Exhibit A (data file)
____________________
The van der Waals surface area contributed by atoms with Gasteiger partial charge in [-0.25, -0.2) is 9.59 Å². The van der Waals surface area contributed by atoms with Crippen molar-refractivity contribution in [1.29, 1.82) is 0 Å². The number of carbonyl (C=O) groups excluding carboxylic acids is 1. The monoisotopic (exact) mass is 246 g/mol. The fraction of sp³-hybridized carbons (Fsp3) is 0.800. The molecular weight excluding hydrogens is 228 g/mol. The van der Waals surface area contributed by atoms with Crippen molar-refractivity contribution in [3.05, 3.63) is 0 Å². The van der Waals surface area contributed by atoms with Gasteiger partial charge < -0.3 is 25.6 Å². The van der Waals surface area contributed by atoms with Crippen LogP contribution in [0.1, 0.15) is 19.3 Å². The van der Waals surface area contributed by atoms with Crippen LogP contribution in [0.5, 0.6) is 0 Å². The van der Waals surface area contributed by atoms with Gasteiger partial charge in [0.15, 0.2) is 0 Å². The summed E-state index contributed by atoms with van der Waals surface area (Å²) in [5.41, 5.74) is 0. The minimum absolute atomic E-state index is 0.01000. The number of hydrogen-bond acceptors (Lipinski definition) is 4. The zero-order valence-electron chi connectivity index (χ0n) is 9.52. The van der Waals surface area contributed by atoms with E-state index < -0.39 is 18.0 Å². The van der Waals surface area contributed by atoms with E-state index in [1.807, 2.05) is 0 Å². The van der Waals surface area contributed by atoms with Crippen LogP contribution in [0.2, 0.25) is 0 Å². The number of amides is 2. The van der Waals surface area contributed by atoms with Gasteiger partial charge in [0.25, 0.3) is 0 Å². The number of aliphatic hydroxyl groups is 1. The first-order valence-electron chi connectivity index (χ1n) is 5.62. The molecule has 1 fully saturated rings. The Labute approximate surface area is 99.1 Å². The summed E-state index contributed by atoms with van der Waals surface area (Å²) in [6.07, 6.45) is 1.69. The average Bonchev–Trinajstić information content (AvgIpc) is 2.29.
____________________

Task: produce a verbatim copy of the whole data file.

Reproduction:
The van der Waals surface area contributed by atoms with Gasteiger partial charge in [-0.25, -0.2) is 9.59 Å². The van der Waals surface area contributed by atoms with Crippen molar-refractivity contribution in [1.29, 1.82) is 0 Å². The number of carbonyl (C=O) groups excluding carboxylic acids is 1. The monoisotopic (exact) mass is 246 g/mol. The fraction of sp³-hybridized carbons (Fsp3) is 0.800. The molecular weight excluding hydrogens is 228 g/mol. The van der Waals surface area contributed by atoms with Crippen molar-refractivity contribution in [3.05, 3.63) is 0 Å². The van der Waals surface area contributed by atoms with Gasteiger partial charge < -0.3 is 25.6 Å². The van der Waals surface area contributed by atoms with Crippen LogP contribution in [0.1, 0.15) is 19.3 Å². The van der Waals surface area contributed by atoms with Crippen LogP contribution in [0.5, 0.6) is 0 Å². The van der Waals surface area contributed by atoms with Gasteiger partial charge in [0.15, 0.2) is 0 Å². The summed E-state index contributed by atoms with van der Waals surface area (Å²) in [5.41, 5.74) is 0. The minimum absolute atomic E-state index is 0.01000. The number of hydrogen-bond acceptors (Lipinski definition) is 4. The zero-order valence-electron chi connectivity index (χ0n) is 9.52. The van der Waals surface area contributed by atoms with E-state index < -0.39 is 18.0 Å². The van der Waals surface area contributed by atoms with E-state index in [1.807, 2.05) is 0 Å². The van der Waals surface area contributed by atoms with Crippen LogP contribution in [0.2, 0.25) is 0 Å². The number of amides is 2. The van der Waals surface area contributed by atoms with Gasteiger partial charge in [0.25, 0.3) is 0 Å². The number of aliphatic hydroxyl groups is 1. The first-order valence-electron chi connectivity index (χ1n) is 5.62. The molecule has 1 fully saturated rings. The Labute approximate surface area is 99.1 Å². The summed E-state index contributed by atoms with van der Waals surface area (Å²) in [6.07, 6.45) is 1.69. The average Bonchev–Trinajstić information content (AvgIpc) is 2.29.